Citation(s) from the GunPolicy.org literature library
Parker, Kim, Juliana Horowitz, Ruth Igielnik, Baxter Oliphant, and Anna Brown. 2017 ‘The Demographics of Gun Ownership - Gun Ownership is Most Common Among Men, Whites.’ America's Complex Relationship With Guns: An In-depth Look at the Attitudes and Experiences of U.S. Adults. Washington DC: Pew Research Center (U.S. Politics & Policy). 22 June
Gun Ownership is Most Common Among Men, Whites
About four-in-ten adults (42%) report that there is a gun in their household, with three-in-ten saying they personally own a gun and 11% saying they don't own a gun but someone else in their household does.
Gun ownership varies considerably across demographic groups. For example, about four-in-ten men (39%) say they personally own a gun, compared with 22% of women. And while 36% of whites report that they are gun owners, about a quarter of blacks (24%) and 15% of Hispanics say they own a gun.
White men are especially likely to be gun owners: About half (48%) say they own a gun, compared with about a quarter of white women and nonwhite men (24% each) and 16% of nonwhite women.
Like the gender gap, the education gap in gun ownership is particularly pronounced among whites. Overall, about three-in-ten adults with a high school diploma or less (31%) and 34% of those with some college education say they own a gun; a quarter of those with a bachelor's degree or more say the same. Among whites, about four-in-ten of those with a high school diploma or less (40%) or with some college (42%) are gun owners, compared with roughly a quarter of white college graduates (26%). There is no significant difference in the rate of gun ownership across educational attainment among nonwhites.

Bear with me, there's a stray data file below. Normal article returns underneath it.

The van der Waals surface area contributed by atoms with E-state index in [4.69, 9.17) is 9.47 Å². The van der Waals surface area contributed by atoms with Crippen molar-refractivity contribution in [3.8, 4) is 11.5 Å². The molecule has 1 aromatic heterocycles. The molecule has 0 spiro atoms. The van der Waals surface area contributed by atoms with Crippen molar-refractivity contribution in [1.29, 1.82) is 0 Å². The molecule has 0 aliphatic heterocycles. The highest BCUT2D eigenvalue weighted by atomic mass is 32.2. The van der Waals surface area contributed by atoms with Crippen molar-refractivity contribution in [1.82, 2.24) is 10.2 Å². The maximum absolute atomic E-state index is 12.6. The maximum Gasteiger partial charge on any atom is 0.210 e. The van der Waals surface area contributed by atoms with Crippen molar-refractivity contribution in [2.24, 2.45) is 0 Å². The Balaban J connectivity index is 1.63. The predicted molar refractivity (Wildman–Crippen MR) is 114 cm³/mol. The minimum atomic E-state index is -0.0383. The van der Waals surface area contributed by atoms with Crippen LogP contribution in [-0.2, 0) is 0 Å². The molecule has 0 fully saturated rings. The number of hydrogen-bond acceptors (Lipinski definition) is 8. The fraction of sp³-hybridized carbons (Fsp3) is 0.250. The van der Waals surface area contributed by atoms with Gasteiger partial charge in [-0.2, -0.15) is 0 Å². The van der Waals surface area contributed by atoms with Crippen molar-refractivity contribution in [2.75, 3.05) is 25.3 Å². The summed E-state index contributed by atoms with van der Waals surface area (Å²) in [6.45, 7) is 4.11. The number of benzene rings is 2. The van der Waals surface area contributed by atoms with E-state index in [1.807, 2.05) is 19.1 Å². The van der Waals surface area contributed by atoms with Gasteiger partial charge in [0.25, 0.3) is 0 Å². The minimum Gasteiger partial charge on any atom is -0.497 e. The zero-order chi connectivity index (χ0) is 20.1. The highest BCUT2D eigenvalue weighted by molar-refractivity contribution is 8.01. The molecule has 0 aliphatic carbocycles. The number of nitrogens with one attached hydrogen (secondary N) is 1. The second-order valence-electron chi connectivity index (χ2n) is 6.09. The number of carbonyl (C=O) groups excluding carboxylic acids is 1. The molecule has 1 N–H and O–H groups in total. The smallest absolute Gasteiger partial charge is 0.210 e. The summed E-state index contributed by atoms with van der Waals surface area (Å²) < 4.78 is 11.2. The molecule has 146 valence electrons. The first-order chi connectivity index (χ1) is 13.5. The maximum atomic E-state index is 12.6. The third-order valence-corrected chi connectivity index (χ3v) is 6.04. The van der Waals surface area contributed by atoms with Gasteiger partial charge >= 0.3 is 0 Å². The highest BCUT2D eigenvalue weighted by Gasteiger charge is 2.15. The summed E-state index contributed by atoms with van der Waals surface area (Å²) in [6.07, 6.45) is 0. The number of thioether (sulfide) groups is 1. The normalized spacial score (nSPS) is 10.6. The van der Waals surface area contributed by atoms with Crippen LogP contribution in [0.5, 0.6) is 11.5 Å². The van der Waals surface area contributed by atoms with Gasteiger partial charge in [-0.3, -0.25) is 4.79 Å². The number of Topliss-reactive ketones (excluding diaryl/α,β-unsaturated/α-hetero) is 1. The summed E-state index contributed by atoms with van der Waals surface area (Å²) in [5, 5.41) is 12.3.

Regionally, Northeasterners stand out as the least likely to own guns: 16% of adults who live in the Northeast say they own a gun, about half the share who say this in the South (36%), Midwest (32%) and West (31%).
Across all regions, gun ownership varies considerably between those who live in rural and urban areas, with rural dwellers far more likely than those who live in urban areas to say they own a gun. Overall, 46% of Americans who live in rural parts of the country own a gun, compared with 28% of those who live in the suburbs and 19% of those in urban areas.
Besides demographic differences, clear partisan divides emerge when it comes to gun ownership. Republicans and Republican-leaning independents are more than twice as likely as Democrats and Democratic-leaning independents to say they own a gun (44% vs. 20%). This partisan gap remains even after controlling for demographic differences. Among the 11% of Americans who don't personally own a gun but live in a gun-owning household, relatively few (19%) say they ever use the gun or guns in their household.
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